But really, it gets into Obama's head really well, arguably better than anything I've read since Audacity of Hope.
I'm still early into it, but wanted to link it up:
Of course, it's followed by a whole bunch of stuff about the "liberal press"—this is still Newsweek, after all—but still a good read nonetheless.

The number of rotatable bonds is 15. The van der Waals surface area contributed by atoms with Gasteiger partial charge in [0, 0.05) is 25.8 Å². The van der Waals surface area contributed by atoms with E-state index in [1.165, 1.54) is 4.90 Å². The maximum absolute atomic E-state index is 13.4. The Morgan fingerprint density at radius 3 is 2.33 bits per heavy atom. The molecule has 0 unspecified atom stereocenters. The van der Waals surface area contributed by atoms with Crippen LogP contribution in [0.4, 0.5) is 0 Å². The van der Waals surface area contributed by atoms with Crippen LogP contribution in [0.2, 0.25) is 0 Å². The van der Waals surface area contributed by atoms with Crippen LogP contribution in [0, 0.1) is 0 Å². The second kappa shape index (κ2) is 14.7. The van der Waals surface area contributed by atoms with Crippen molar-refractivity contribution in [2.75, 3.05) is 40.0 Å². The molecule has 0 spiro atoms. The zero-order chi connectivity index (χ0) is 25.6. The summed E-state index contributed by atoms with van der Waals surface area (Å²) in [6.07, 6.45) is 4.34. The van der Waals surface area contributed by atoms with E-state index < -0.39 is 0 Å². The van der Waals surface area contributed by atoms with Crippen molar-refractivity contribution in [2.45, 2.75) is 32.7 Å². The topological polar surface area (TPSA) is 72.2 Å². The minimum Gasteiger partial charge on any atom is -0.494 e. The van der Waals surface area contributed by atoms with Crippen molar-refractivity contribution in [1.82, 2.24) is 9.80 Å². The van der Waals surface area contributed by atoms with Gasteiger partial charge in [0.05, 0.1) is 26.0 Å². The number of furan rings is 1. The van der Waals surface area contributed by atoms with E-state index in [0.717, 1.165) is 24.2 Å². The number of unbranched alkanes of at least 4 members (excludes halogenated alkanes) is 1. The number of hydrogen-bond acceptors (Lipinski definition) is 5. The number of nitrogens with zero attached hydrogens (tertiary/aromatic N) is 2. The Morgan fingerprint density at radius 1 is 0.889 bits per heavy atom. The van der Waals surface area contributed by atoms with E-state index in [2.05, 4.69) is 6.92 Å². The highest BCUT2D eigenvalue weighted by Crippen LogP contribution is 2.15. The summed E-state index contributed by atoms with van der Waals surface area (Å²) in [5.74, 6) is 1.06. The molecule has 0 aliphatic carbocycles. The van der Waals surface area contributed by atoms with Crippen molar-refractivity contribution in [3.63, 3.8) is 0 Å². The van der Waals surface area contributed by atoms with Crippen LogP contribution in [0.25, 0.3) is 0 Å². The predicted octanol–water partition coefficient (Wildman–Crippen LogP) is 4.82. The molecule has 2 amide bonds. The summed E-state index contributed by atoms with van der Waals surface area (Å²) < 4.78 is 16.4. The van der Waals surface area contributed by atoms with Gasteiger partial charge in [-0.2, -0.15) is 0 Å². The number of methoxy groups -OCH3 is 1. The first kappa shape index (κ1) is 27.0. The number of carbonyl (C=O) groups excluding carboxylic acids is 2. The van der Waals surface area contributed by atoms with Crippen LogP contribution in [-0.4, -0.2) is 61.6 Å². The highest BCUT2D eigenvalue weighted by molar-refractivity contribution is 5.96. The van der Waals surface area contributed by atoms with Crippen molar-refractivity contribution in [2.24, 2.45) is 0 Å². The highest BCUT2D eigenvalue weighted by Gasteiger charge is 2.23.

Obama understood his wife's fears and even, to some degree, shared them, but he had a way of turning empathy into persuasion. "Her initial instinct was to say no," Obama recalled. "She knew how difficult it was for me to be away from the girls, she feels lonely when I'm not around, so her initial instinct was not to do it. And I think she also felt that, you know, the Clintons are tough, and that I would be subject to a lot of attacks." So that Christmas season, 2006, Michelle and Barack went for some long walks on the beach in Hawaii, where they were visiting his grandmother, and "just talked it through. It wasn't as if it was a slam-dunk for me," said Obama. "I think part of the reason she agreed to do it was because she knew that she had veto power, that she and the girls ultimately mattered more than my own ambitions in this process, and if she said no we would be OK." Michelle was able to extract a promise: if he ran, her husband would have to quit smoking.In some ways, running for president was a preposterous idea for someone who had served as a two-term state legislator and had spent only two years in the United States Senate. But Obama, a careful student of his own unique journey, could see the stars coming into alignment—the country was exhausted by the Iraq War (which he, alone among leading candidates, had opposed as "dumb" from the outset). As Obama saw it, the conservative tide in America was ebbing, and voters were turning away from the Republican Party. People were sick of politicians of the standard variety and yearned for someone new—truly new and different.